The state of California is known for enacting some odd laws and allowing practices that aren’t common in other states. While the state itself looks beautiful, and I’m sure a lot of Californians are lovely people, the lawmakers there don’t seem to have a lot of sense. Many of California’s biggest cities are overrun with crime and the streets are filled with visual drug use all hours of the day. But rather than try to make the state better for all, California’s lawmakers are concerned with human composting. In 2027, composting will be a legal form of burial. But what are the potential implications of this weird practice?
What is human composting?
Human composting is an alternative to cremation or traditional burial. It’s not a common practice and most people have likely never heard of it. But since California plans to offer it as an option, it’s crucial that people understand how it works and the possible negative implications of the widespread use of composting human bodies. The deceased is placed in a special vessel with “optimal conditions” to help the body break down quickly. Once the body is composted into soil, it can be used on the garden of your choice. This practice is all the rage among the climate change group as they seem to think it will reduce the human impact on the earth. But surely there are also some serious things to consider before we began turning our loved ones into garden fertilizer.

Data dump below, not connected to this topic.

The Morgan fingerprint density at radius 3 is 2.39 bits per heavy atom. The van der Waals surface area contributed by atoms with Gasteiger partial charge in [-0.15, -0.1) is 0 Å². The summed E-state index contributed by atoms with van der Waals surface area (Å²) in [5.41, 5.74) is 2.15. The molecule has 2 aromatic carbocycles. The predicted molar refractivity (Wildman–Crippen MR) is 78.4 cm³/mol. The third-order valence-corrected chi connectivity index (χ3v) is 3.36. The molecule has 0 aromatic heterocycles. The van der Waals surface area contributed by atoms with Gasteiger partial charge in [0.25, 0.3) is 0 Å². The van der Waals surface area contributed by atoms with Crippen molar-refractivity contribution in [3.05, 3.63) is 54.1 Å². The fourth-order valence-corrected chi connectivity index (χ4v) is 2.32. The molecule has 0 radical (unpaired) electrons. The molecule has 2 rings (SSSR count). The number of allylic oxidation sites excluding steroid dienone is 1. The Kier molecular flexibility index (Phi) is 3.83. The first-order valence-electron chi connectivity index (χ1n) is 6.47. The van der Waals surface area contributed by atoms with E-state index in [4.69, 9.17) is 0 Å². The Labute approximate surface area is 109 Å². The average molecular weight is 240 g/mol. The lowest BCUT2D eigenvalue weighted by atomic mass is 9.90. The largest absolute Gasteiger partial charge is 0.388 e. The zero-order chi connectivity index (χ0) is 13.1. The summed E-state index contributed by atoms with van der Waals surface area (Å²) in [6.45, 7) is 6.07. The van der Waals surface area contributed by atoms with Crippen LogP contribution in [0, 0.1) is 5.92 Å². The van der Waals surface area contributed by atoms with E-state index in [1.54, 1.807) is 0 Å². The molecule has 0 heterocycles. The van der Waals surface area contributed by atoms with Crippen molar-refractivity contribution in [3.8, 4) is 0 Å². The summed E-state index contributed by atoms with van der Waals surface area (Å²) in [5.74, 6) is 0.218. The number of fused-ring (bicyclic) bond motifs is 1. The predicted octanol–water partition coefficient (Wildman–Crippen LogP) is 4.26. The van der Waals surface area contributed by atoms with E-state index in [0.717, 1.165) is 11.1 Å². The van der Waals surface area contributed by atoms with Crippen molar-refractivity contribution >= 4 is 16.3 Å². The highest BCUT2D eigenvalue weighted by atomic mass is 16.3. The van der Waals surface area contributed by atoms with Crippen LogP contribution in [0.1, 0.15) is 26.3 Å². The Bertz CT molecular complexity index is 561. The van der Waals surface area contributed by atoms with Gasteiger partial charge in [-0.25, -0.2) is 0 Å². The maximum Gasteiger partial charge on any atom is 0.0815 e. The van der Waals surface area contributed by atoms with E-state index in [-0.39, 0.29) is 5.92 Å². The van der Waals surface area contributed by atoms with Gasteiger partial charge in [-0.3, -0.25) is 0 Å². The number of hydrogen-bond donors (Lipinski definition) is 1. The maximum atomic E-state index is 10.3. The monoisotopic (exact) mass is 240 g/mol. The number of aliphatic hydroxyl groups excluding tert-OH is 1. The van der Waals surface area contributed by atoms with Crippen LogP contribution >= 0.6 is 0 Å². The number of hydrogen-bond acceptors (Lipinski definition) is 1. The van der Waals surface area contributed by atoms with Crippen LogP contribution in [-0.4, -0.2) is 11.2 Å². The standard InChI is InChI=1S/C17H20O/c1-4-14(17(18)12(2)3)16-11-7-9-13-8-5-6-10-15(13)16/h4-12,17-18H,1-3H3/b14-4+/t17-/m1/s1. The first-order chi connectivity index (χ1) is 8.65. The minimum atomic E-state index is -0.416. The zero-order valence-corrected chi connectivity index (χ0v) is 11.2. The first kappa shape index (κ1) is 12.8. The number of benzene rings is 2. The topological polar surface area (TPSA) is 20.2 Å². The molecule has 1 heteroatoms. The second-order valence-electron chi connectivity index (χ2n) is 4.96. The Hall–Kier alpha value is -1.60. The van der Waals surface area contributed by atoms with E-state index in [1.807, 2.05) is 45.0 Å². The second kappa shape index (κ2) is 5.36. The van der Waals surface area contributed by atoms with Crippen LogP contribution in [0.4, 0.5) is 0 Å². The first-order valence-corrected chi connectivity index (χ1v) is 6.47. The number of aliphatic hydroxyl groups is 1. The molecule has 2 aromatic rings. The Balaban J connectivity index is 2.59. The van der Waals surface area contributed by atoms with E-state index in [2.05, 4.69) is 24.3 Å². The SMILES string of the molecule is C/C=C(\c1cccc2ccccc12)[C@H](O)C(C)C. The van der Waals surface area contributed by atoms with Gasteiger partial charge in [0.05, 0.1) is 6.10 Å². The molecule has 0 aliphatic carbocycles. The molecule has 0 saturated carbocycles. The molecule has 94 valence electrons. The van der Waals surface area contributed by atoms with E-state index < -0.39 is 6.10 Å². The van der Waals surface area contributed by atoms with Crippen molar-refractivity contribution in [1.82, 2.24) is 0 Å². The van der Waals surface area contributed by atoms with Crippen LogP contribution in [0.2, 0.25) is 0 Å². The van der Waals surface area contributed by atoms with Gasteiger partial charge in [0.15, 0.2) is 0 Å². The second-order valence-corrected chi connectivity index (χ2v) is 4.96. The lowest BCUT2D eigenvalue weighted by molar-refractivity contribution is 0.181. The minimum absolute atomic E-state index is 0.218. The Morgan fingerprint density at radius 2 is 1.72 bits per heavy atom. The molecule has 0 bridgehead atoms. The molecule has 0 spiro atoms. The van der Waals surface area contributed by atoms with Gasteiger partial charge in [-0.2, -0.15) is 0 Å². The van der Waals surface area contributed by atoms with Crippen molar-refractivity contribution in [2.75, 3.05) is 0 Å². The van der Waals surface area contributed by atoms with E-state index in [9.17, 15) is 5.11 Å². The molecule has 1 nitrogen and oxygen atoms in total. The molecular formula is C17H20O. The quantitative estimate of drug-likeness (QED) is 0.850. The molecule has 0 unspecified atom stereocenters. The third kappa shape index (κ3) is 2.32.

What could go wrong?
Human composting just sounds wrong. But could it actually be harmful? One thing to think about is the spread of disease. If a person dies with a harmful condition or communicable disease, would that remain in the “compost?” If it did remain, could it be harmful? Using human compost in areas where food is grown seems unsanitary. California grows a lot of produce. That produce is then shipped all over the country. Once human composting becomes legal, you could be buying berries, avocados, or tomatoes that were grown in compost made from human remains. Would this produce be labeled as such? I’m sure there are many people who would be opposed to eating food grown in that way. Ethically, should produce growers have to report when they’re using human compost?
Human composting is not a common practice. But it is legal in some states. With California’s recent law and other states introducing bills to legalize what may be called “recomposition” it could get more popular. But what are the moral, ethical, and health implications of composting a human body? Environmentalists would have you believe it’s better for the planet. It just seems to be another attempt to devalue human life.